23. Shaolin Cowboy, by Geoff Darrow
Heh. A-heh-heh-heh. This book has always been more about letting Geoff Darrow draw whatever crazy-ass thing he feels like than it has about story. But that’s never been more clear than in the insanity on display here. Two full issues were spent on two page spreads of the title character slicing apart an army of zombies with two chainsaws lashed to the ends of an impossibly-long stick! That’s right! Two entire comics, filled with nothing but super widescreen panels of zombie-killing. And in all those panels with all those hundreds of zombies…
…NO TWO OF THEM LOOKED THE SAME. That’s a beautiful thing, and well-worth a spot among the best.
22. Action Comics, by Grant Morrison and Various Artists
I will always look upon Grant Morrison’s Superman relaunch as a missed opportunity. He’s working with grand ideas and good material, crafting a First Chapter for the character to go alongside the classic Final Chapter that is his All-Star Superman. And as far as that goes, I think he succeeds.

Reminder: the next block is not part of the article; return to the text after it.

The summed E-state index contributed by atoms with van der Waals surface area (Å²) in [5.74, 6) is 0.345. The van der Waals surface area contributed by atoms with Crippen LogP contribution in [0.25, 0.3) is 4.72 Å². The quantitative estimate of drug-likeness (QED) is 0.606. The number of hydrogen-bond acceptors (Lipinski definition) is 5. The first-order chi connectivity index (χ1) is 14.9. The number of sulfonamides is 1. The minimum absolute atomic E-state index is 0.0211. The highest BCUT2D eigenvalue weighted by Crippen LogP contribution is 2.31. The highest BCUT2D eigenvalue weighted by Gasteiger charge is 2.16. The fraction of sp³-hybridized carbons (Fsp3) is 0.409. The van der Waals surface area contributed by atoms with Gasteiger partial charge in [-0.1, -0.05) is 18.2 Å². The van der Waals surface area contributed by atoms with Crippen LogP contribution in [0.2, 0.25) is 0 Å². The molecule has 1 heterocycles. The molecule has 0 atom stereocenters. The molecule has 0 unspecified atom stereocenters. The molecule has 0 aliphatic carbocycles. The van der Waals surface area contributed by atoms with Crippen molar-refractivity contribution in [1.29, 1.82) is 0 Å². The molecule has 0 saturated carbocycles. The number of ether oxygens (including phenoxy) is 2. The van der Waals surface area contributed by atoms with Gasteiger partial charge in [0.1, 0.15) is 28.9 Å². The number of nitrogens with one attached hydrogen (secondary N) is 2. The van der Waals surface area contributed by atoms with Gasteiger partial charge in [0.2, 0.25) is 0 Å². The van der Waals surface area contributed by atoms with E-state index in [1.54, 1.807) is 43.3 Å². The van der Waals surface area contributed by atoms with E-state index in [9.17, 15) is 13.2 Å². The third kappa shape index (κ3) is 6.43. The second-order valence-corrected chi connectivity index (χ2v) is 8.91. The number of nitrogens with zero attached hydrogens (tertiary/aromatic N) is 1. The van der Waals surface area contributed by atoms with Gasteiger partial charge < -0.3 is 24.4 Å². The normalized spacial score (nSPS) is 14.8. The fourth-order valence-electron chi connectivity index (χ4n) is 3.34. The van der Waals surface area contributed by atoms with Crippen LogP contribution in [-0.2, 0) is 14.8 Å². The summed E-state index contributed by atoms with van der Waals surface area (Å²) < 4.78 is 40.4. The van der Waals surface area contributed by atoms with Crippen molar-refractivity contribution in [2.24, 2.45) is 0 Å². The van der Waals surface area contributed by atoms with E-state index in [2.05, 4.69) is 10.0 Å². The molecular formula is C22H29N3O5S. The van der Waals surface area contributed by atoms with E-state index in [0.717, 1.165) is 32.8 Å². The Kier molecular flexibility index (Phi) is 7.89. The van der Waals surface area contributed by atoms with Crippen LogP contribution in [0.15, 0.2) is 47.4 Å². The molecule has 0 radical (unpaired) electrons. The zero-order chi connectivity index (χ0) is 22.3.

Morrison’s Action Comics is a great set up. He firmly grounds Superman in the brown Kansas dirt, planting the seeds of the legend he will later become. He gives us an introduction to the ethics and enthusiasm that will make Superman into the greatest hero of all time. He shows us the beginnings of the friendships and conflicts that will define Our Hero’s fictional life, and promises a colorful flowering of mad adventure to come.
But he stops with the promise. We never get to see the mad adventure. I suppose the point is that we’ve already gotten it. That there are more than enough crazy-ass stories in the character’s 70-plus years of publication to fill in the gap.